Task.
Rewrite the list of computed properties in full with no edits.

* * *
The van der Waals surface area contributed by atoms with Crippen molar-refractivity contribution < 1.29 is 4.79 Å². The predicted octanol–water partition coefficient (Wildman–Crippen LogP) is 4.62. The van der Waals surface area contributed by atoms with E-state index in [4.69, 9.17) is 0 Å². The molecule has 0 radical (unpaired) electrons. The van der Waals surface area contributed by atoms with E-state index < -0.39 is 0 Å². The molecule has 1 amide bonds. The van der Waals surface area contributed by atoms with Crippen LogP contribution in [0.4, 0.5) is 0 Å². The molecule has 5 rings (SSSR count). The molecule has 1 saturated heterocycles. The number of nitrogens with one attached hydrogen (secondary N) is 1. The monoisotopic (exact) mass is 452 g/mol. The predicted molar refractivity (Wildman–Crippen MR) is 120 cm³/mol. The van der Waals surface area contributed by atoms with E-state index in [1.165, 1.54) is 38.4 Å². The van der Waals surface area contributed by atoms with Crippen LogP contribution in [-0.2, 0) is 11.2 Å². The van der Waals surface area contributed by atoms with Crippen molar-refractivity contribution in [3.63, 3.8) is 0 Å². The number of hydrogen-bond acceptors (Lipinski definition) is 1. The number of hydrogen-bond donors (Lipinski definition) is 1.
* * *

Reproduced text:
The van der Waals surface area contributed by atoms with Crippen molar-refractivity contribution < 1.29 is 4.79 Å². The predicted octanol–water partition coefficient (Wildman–Crippen LogP) is 4.62. The van der Waals surface area contributed by atoms with E-state index in [4.69, 9.17) is 0 Å². The molecule has 0 radical (unpaired) electrons. The van der Waals surface area contributed by atoms with E-state index < -0.39 is 0 Å². The molecule has 1 amide bonds. The van der Waals surface area contributed by atoms with Crippen LogP contribution in [0.4, 0.5) is 0 Å². The molecule has 5 rings (SSSR count). The molecule has 1 saturated heterocycles. The number of nitrogens with one attached hydrogen (secondary N) is 1. The monoisotopic (exact) mass is 452 g/mol. The predicted molar refractivity (Wildman–Crippen MR) is 120 cm³/mol. The van der Waals surface area contributed by atoms with E-state index in [1.165, 1.54) is 38.4 Å². The van der Waals surface area contributed by atoms with Crippen LogP contribution in [-0.2, 0) is 11.2 Å². The van der Waals surface area contributed by atoms with Crippen molar-refractivity contribution in [3.63, 3.8) is 0 Å². The number of hydrogen-bond acceptors (Lipinski definition) is 1. The number of hydrogen-bond donors (Lipinski definition) is 1.